“Pray, where are you going to, Master Tokutarô?” said she.
“I am going to the village hard by.”
“Then, as you will have to pass my native place, if you will allow me, I will accompany you so far.”
Tokutarô thought this very odd, and made up his mind that it was a fox trying to make a fool of him; he accordingly determined to turn the tables on the fox, and answered— “It is a long time since I have had the pleasure of seeing you; and as it seems that your house is on my road, I shall be glad to escort you so far.”
With this he walked behind her, thinking he should certainly see the end of a fox’s tail peeping out; but, look as he might, there was nothing to be seen. At last they came to the village of Upper Horikané; and when they reached the cottage of the girl’s father, the family all came out, surprised to see her.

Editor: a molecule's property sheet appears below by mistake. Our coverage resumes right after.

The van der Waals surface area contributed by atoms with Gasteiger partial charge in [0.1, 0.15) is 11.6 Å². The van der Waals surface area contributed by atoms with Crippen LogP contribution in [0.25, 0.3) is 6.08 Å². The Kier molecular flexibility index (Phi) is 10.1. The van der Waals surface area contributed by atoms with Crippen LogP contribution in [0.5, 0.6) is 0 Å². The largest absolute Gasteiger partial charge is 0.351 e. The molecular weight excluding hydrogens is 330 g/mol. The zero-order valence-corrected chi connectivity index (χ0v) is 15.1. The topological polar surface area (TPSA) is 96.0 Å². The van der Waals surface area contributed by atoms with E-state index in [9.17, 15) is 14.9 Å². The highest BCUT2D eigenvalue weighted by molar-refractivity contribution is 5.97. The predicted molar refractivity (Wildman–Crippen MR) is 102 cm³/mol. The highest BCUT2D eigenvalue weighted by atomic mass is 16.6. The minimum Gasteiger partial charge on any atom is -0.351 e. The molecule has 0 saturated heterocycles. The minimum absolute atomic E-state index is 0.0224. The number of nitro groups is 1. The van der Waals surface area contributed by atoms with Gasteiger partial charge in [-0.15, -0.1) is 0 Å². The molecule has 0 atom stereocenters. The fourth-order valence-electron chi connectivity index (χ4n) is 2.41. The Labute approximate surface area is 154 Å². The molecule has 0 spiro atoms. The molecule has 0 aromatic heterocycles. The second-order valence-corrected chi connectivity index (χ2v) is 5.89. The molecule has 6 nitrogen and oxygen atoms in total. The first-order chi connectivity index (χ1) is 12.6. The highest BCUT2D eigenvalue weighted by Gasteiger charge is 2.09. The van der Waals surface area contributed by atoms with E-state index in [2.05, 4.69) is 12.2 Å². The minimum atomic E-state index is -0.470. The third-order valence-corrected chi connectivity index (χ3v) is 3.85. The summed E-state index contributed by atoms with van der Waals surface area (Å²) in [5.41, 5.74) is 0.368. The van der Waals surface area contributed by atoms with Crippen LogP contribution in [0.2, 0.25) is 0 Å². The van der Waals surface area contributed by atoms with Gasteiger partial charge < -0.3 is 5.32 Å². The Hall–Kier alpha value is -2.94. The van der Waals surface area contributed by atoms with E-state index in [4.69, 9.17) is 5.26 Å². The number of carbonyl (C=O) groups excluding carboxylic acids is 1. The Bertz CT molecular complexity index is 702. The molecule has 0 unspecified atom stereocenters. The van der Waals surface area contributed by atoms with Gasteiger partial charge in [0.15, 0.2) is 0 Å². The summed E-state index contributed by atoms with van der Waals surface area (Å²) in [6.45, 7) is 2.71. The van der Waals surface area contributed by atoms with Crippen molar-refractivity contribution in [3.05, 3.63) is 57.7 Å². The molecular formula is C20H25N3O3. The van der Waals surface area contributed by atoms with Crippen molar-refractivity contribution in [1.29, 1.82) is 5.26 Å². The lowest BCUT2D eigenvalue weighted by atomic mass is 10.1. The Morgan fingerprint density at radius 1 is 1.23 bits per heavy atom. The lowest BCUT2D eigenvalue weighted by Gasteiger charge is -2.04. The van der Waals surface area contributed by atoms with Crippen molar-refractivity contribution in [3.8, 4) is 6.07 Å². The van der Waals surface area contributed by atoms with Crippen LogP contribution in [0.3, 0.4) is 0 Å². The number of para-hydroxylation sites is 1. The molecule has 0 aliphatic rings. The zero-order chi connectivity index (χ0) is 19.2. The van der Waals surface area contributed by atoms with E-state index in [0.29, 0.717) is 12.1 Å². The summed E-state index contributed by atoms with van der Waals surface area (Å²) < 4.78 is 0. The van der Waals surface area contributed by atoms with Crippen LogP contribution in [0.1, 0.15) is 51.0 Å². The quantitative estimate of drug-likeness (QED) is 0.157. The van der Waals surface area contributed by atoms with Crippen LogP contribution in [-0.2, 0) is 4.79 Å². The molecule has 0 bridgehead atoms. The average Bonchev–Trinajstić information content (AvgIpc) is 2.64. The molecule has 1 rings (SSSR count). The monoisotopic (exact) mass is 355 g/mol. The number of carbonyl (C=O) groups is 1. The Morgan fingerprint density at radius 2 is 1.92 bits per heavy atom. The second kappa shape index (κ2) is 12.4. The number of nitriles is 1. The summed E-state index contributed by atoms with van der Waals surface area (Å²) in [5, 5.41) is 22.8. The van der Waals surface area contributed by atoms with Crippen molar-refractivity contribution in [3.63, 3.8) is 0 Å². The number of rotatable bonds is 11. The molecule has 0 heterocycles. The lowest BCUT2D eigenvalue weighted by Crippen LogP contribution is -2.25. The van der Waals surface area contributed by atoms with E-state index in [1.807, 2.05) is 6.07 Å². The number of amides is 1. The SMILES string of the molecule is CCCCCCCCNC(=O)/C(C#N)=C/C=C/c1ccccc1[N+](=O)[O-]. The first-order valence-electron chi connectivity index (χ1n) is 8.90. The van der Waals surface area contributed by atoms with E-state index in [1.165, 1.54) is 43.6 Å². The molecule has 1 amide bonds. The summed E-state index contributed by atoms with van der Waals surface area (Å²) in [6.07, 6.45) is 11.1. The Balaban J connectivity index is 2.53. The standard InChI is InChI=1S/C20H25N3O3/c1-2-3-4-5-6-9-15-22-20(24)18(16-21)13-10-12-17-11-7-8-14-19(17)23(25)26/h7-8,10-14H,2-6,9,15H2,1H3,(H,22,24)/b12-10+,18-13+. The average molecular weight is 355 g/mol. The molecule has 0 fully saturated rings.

“Oh dear! oh dear! here is our daughter come: I hope there is nothing the matter.”
And so they went on, for some time, asking a string of questions.
In the meanwhile, Tokutarô went round to the kitchen door, at the back of the house, and, beckoning out the master of the house, said—
“The girl who has come with me is not really your daughter. As I was going to the Maki Moor, when I arrived at the bamboo grove, a fox jumped up in front of me, and when it had dashed into the grove it immediately took the shape of your daughter, and offered to accompany me to the village; so I pretended to be taken in by the brute, and came with it so far.”
On hearing this, the master of the house put his head on one side, and mused a while; then, calling his wife, he repeated the story to her, in a whisper.
But she flew into a great rage with Tokutarô, and said—
“This is a pretty way of insulting people’s daughters. The girl is our daughter, and there’s no mistake about it. How dare you invent such lies?”